For your kids and for you…

I have to admit, I am a big fan of Children’s literature, and of picture books in particular. No matter how, the kid’s corner is my favorite spot at the library, where I can literally spend hours without caring of whining babies around me, of moms and babysitters with the most absurd accents reading books to their kids, or ignoring the annoying music of videogames coming from the computer stations.

So, during my restless hours of browsing and research about books dealing with immigration issues, I came across a bunch of wonderful little treasures, which of course I shared with my own kids.

Enjoy my choice!

  1. The Arrival, Shaun Tan, Arthur A. Levine Books, Scholastic, 2006

My favorite ever. I bought it for 25 cents at a garage sale, one month after MY arrival in the States. I cried and cried and cried, as only those who can relate to it can. The book is a wordless graphic novel in sepia tones describing the journey of an immigrant in the early 20th century. The use of surreal elements to describe the unfamiliar country is one of the most poetic non narrative description of the cultural shock. Best: intended for an older audience but enjoyed also by our little migrants for its superb art.

Book cover - The Arrival, Shaun Tan
Book cover – The Arrival, Shaun Tan


he Arrival - from the book
The Arrival – from the book
  1. Journey, Aaron Becker, Candlewick Press, 2013

I found this book by chance, left on the library table by a previous reader, and got my attention. A terrific wordless picture book about a girl who finds herself lonely and with no friends to play with, possibly in a new town. The book is drawn again in soft sepia tones (I think I like the style) with the color red used to symbolize the use of imagination as a redemptive strategy against loneliness. Best: the urban and new family setting is portrayed with an alienating mood that will speak to many kids experiencing any sort of distress in their new environment.

Journey - cover
Journey – cover
Journey - form the book
Journey – form the book
  1. Here I Am, Patti Kim, ill. Sonia Sánchez, Capstone Young Readers, 2013

I have read some reviews about this book and the most interesting one is the definition of it as The Arrival for kids. A tender wordless graphic-novel-style story about an Asian boy who moves to America with his family. The ink and watercolor art portrays the puzzlement, the loneliness, and the fears of the first days, but also the happiness of the last part, years later. The image of the seed, which needs patience and time to grow, is a beautiful metaphor used to explain the process of adjusting to a new culture. Best: the sequential art provide the visual and narrative for telling the story of the adjusting process.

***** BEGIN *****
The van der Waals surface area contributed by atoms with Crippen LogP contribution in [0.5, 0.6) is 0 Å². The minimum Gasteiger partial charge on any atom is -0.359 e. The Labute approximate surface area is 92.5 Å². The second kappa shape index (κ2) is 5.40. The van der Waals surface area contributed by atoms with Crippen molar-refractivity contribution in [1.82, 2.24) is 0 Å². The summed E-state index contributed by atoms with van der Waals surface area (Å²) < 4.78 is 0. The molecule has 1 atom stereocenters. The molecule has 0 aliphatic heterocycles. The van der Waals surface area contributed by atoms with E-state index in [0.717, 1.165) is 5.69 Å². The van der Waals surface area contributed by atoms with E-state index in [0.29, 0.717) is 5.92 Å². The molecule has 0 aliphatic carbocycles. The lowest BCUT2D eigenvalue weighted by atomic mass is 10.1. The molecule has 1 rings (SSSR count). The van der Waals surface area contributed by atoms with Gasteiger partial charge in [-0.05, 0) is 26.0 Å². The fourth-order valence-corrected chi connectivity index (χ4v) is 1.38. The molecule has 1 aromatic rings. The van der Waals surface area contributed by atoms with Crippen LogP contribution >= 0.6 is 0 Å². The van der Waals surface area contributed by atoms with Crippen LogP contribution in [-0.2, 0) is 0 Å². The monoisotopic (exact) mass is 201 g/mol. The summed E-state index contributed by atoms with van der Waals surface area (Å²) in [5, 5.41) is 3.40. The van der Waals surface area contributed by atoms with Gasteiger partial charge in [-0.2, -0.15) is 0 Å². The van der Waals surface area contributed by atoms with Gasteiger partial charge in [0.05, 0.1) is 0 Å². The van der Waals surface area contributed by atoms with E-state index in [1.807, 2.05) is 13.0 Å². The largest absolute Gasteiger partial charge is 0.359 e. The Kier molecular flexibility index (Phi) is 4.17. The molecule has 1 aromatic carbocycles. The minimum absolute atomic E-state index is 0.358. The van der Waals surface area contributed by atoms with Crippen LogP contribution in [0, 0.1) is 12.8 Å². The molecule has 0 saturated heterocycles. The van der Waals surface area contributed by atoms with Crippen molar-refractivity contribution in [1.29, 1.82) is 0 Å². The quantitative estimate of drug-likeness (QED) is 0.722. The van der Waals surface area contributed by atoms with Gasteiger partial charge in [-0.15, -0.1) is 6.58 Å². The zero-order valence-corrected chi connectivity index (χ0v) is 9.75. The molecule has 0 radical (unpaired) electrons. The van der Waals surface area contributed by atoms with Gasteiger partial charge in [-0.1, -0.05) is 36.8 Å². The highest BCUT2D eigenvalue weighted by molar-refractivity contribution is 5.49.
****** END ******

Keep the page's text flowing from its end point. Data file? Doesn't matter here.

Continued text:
Here I Am - cover
Here I Am – cover
Here I Am - from the book
Here I Am – from the book
  1. The Matchbox Diary, Paul Fleischman, ill. Bagram Ibatoulline, Candlewick, 2013

An immigration story told from the voice of an Italian-American old man to his granddaughter, using a matchbox containing objects from his past. The terrific art makes the book almost a journal of old photographs, and the tone is warm and comforting. Best: the art and the narrative of the story through the objects makes this book one of my favorite about immigration and sharing family stories.

The Matchbox Diary - cover
The Matchbox Diary – cover
The Matchbox Diary - from the book
The Matchbox Diary – from the book
  1. Migrant, Maxine Trottier, ill. Isabelle Arsenault, Groundwood Books, 2011

This book came after the suggestion of a friend of mine. The story is actually focused on the peculiar experience of the Mennonite migrants who follow the harvest season in Mexico and Canada. However, the beautiful illustrations and the lyrical narrative, will leave a mark on your life. Best: the image of the girl who would just like to be a tree, rooted to one place, letting the seasons change while she remains.

Migrant - cover
Migrant – cover
Migrant - from the book
Migrant – from the book

A final comment. All these books are published in the US. As you know, American publishers do not have a passion for foreign translations (I spoke about it in here), so if you know other good picture books about immigrations, migrants, expats & co. to share, please do share!!



      1. Here in Thailand it is difficult to find good English books sometimes. My mom is coming to visit so I am asking her to add some of these books to her suitcase for us 🙂


Leave a Reply

Fill in your details below or click an icon to log in:

WordPress.com Logo

You are commenting using your WordPress.com account. Log Out /  Change )

Google+ photo

You are commenting using your Google+ account. Log Out /  Change )

Twitter picture

You are commenting using your Twitter account. Log Out /  Change )

Facebook photo

You are commenting using your Facebook account. Log Out /  Change )


Connecting to %s